Child Life: A Collection of Poems
John Greenleaf Whittier
J. R. Osgood, 1872 - Animals - 263 pages
An anthology of poems by nineteenth-century authors from various countries about the experiences of childhood.
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Alfred Tennyson angel Babie Bell beautiful blessed blossoms blue Bob-o'-link bright bright eyes brown brown thrush chee cheek child comes cried Daisies dear eyes face fair fairies fast father feet flowers gates Gilpin glad gray green guilders hair hand happy head hear heard heart heaven hill John Gilpin kiss laugh light little bird little Christel little Dandelion little Hiawatha little maid Little white Lily little wings Lived look Lucy Larcom Mary Howitt meadow merry minute mix minutes bake mooly cow moon morning mother nest never night Nokomis o'er peep pipe Piper play pretty Quoth rose round sandpiper shine sing sits sleep smile snow soft song sorrow Spink stole sweet T. B. Aldrich tell thee There's things thou thought to-day To-whit tree violets wild William Motherwell William Wordsworth wind wings wonder
Page 168 - I REMEMBER, I REMEMBER I REMEMBER, I remember, The house where I was born, The little window where the sun Came peeping in at morn; He never came a wink too soon, Nor brought too long a day, But now, I often wish the night Had borne my breath away! I remember, I remember, The roses, red and white, The violets, and the lily-cups, Those flowers made of light!
Page 214 - Two of us in the churchyard lie, Beneath the churchyard tree." "You run about, my little maid, Your limbs they are alive; If two are in the churchyard laid, Then ye are only five." "Their graves are green, they may be seen," The little maid replied, "Twelve steps or more from my mother's door, And they are side by side.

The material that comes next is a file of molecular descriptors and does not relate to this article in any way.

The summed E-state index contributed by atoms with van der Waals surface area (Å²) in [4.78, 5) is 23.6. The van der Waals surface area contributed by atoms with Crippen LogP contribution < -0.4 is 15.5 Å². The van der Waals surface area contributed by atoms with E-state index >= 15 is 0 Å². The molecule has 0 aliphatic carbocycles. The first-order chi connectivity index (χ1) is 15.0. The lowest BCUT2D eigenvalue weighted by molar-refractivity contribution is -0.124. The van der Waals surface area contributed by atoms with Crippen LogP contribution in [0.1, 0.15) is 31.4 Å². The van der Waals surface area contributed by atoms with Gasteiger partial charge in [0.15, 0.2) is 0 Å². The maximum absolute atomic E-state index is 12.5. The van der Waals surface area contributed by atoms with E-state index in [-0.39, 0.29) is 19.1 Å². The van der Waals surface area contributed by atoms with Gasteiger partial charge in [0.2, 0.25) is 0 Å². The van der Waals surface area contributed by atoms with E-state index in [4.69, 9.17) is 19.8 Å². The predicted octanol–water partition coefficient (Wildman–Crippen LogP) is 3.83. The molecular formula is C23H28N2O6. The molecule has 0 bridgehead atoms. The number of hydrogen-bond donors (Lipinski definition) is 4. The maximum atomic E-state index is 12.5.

Page 213 - Two of us in the church-yard lie, My sister and my brother ; And, in the church-yard cottage, I Dwell near them with my mother.
Page 244 - My head is twice as big as yours, They therefore needs must fit. "But let me scrape the dirt away That hangs upon your face; And stop and eat, for well you may Be in a hungry case." Said John, "It is my wedding-day, And all the world would stare, If wife should dine at Edmonton, And I should dine at Ware.
Page 101 - I come from haunts of coot and hern, I make a sudden sally And sparkle out among the fern, To bicker down a valley. By thirty hills I hurry down, Or slip between the ridges, By twenty thorps, a little town, And half a hundred bridges.
Page 242 - Were shatter'd at a blow. Down ran the wine into the road, Most piteous to be seen, Which made his horse's flanks to smoke, As they had basted been. But still he seem'd to carry weight, With leathern girdle braced ; For all might see the bottle-necks, Still dangling at his waist.
Page 168 - I remember, I remember The fir trees dark and high; I used to think their slender tops Were close against the sky: It was a childish ignorance, But now 'tis little joy To know I'm farther off from- Heaven Than when I was a boy.
Page 241 - The wind did blow, the cloak did fly like streamer long and gay, Till, loop and button failing both, at last it flew away. Then might all people well discern the bottles he had slung; A bottle swinging at each side, as hath been said or sung. The dogs did bark, the children screamed, up flew the windows all, And every soul cried out,
Page 147 - Away to the window I flew like a flash, Tore open the shutters and threw up the sash. The moon on the breast of the new-fallen snow Gave the lustre of mid-day to objects below, When, what to my wondering eyes should appear, But a miniature sleigh, and eight tiny reindeer, With a little old driver, so lively and quick, I knew in a moment it must be St.